My dear friend and temporary roommate Chelsea said something the other night that stuck with me.
She said, “My purpose of writing is to delight.”
She being a creative writer and I being more of a journalistic writer, we obviously have very different writing styles. But what she said made me smile and be, well, delighted. It’s been so long since I’ve seen an attitude so simple-minded and pure about writing.
Many writers, I included, have many purposes and motivations for writing. I write to inform. To tell my story. To tell somebody else’s story. To educate and inspire and to debate and on and on and on. We have such lofty dreams, we writers. But sometimes, the best form of writing comes from the basic human instinct to delight other human beings.
But even before delighting others, I’m learning from Chelsea that my writing needs to first delight me, the writer. After all, I’m forever my first reader. Many times I write with such a sense of “duty” that I lose delight in the very act of writing itself. Seeing Chelsea write when she’s in the car, write when she’s wandering around in the grocery store, write when the sun goes up and write when the sun goes down— just because she loves writing so much—has reinstituted in me why I became a writer in the first place. I love to write.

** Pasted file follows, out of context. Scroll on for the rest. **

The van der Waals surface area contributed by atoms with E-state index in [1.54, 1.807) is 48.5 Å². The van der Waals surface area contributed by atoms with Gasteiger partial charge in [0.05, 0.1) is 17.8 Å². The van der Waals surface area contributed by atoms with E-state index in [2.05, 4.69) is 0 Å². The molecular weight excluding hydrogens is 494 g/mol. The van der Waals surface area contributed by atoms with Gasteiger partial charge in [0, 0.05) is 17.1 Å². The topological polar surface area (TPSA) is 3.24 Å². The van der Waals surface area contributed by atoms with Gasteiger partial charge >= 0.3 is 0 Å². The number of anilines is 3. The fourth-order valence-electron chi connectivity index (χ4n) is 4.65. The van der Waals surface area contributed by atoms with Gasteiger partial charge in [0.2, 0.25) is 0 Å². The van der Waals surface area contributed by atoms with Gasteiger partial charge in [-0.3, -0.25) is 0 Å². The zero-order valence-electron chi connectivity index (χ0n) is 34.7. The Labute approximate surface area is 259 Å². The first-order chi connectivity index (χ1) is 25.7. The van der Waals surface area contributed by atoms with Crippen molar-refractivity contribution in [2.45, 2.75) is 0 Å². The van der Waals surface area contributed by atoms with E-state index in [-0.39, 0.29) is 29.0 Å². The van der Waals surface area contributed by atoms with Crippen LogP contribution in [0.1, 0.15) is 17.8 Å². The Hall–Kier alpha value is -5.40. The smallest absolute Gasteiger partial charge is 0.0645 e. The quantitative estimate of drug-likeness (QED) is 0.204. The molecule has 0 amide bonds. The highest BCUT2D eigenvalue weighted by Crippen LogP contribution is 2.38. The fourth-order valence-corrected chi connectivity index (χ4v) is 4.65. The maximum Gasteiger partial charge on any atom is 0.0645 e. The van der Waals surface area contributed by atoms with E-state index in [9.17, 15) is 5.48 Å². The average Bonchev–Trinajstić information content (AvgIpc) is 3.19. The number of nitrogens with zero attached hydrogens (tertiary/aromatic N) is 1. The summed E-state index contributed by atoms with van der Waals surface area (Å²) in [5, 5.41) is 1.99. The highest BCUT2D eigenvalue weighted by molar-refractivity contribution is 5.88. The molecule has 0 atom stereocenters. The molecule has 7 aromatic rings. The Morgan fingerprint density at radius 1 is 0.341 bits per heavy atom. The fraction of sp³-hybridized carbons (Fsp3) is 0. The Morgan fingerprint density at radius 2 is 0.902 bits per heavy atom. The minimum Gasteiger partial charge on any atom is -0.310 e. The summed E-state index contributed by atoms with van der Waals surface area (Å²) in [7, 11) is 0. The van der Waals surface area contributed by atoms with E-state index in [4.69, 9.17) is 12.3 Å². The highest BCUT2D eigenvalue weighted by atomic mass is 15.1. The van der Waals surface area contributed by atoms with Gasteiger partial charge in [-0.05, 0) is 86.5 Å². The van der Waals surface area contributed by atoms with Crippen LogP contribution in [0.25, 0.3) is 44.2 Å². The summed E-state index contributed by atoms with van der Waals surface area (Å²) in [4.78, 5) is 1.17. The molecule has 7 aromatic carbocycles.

If there’s ever a person who personifies the definition of “delight,” it has to be Julia Child. I’ve never met her in person, so I only know the Meryl Streep version and the videos of Julia Child cooking, but is there any lady more delightful than Julia Child?
On Sunday afternoon, the sun was so bright and scorching that all Chelsea and I wanted to do was lie on the couch fanning ourselves. We decided to watch Julie & Julia, because I discovered that she had never heard of Julia Child, nor has she watched the movie or read the book.
I was aghast. “You’ve never watched Julie & Julia?” I yelped. And then I proceeded to wax poetics about it, so much that it sounded just about, like, the best freaking movie ever made in history.
So we watched it, she for the first time, I for the fifth time. And just as I guessed, Chelsea loved it.
There is a dish prominently featured in Julie & Julia. Those who have watched it will know what I’m talking about. It’s bouef bourguignon. Ever since I first watched Julie & Julia, I’ve been wanting to make the dish. Unfortunately I don’t have a dutch oven, nor do I have the finances to justify buying it just for the sake of one meal.
But Susan (Mrs. Olasky, my host in Asheville) has a beautiful one. With the Olaskys’ anniversary coming up (today, in fact), I knew we had—absolutely got to—make bouef bourguignon.
No matter that it’s almost 100 degrees, nor that the dish requires the oven to be roasting for hours, nor that the dish is too rich and meaty for summer. Bouef bourguignon, bouef bourguignon, bouef bourguignon! These erotic sounding words just kept trilling in my mind, even though I’m not sure how to pronounce them properly.
So on Monday evening, Chelsea and I got to work. We were so enamored by Julia Child that we sorta dressed up like her, with bright colored blouses and scarlet lipstick.